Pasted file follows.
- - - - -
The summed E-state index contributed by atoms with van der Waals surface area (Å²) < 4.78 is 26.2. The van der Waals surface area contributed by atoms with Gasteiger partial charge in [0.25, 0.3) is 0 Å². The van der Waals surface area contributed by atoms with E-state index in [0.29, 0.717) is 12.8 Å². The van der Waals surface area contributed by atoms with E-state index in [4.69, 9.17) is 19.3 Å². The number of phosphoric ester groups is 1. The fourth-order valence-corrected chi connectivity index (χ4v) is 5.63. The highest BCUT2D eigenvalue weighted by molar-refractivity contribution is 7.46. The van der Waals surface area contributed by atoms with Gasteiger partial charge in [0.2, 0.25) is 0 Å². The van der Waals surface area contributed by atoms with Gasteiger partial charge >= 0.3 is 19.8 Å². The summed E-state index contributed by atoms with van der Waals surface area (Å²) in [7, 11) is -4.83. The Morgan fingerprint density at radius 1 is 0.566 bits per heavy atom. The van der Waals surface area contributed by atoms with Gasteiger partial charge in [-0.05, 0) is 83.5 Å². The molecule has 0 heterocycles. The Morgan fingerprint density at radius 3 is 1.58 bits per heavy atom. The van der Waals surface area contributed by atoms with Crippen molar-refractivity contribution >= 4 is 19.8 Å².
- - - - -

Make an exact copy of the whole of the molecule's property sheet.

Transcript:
The summed E-state index contributed by atoms with van der Waals surface area (Å²) < 4.78 is 26.2. The van der Waals surface area contributed by atoms with Gasteiger partial charge in [0.25, 0.3) is 0 Å². The van der Waals surface area contributed by atoms with E-state index in [0.29, 0.717) is 12.8 Å². The van der Waals surface area contributed by atoms with E-state index in [4.69, 9.17) is 19.3 Å². The number of phosphoric ester groups is 1. The fourth-order valence-corrected chi connectivity index (χ4v) is 5.63. The highest BCUT2D eigenvalue weighted by molar-refractivity contribution is 7.46. The van der Waals surface area contributed by atoms with Gasteiger partial charge in [0.2, 0.25) is 0 Å². The van der Waals surface area contributed by atoms with Gasteiger partial charge >= 0.3 is 19.8 Å². The summed E-state index contributed by atoms with van der Waals surface area (Å²) in [7, 11) is -4.83. The Morgan fingerprint density at radius 1 is 0.566 bits per heavy atom. The van der Waals surface area contributed by atoms with Gasteiger partial charge in [-0.05, 0) is 83.5 Å². The molecule has 0 heterocycles. The Morgan fingerprint density at radius 3 is 1.58 bits per heavy atom. The van der Waals surface area contributed by atoms with Crippen molar-refractivity contribution >= 4 is 19.8 Å².